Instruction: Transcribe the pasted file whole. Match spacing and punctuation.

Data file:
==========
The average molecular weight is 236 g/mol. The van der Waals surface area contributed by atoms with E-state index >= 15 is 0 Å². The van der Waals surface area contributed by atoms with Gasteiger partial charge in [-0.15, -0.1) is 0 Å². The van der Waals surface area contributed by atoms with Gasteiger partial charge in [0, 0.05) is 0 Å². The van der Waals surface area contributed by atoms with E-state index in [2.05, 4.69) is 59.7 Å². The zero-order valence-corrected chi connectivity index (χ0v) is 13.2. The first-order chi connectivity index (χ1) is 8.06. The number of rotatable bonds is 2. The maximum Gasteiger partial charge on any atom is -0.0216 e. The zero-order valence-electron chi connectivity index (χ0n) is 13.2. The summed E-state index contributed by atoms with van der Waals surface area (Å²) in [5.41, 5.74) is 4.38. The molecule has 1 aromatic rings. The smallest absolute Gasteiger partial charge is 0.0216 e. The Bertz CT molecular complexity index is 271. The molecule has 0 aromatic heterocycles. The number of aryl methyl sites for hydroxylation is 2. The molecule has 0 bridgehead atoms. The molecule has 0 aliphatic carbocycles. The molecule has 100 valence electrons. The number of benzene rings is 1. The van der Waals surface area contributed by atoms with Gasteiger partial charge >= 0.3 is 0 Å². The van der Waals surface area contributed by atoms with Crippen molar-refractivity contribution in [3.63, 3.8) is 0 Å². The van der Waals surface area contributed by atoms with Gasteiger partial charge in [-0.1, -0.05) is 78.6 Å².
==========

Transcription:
The average molecular weight is 236 g/mol. The van der Waals surface area contributed by atoms with E-state index >= 15 is 0 Å². The van der Waals surface area contributed by atoms with Gasteiger partial charge in [-0.15, -0.1) is 0 Å². The van der Waals surface area contributed by atoms with Gasteiger partial charge in [0, 0.05) is 0 Å². The van der Waals surface area contributed by atoms with E-state index in [2.05, 4.69) is 59.7 Å². The zero-order valence-corrected chi connectivity index (χ0v) is 13.2. The first-order chi connectivity index (χ1) is 8.06. The number of rotatable bonds is 2. The maximum Gasteiger partial charge on any atom is -0.0216 e. The zero-order valence-electron chi connectivity index (χ0n) is 13.2. The summed E-state index contributed by atoms with van der Waals surface area (Å²) in [5.41, 5.74) is 4.38. The molecule has 1 aromatic rings. The smallest absolute Gasteiger partial charge is 0.0216 e. The Bertz CT molecular complexity index is 271. The molecule has 0 aromatic heterocycles. The number of aryl methyl sites for hydroxylation is 2. The molecule has 0 bridgehead atoms. The molecule has 0 aliphatic carbocycles. The molecule has 100 valence electrons. The number of benzene rings is 1. The van der Waals surface area contributed by atoms with Gasteiger partial charge >= 0.3 is 0 Å². The van der Waals surface area contributed by atoms with Crippen molar-refractivity contribution in [3.63, 3.8) is 0 Å². The van der Waals surface area contributed by atoms with Gasteiger partial charge in [-0.1, -0.05) is 78.6 Å².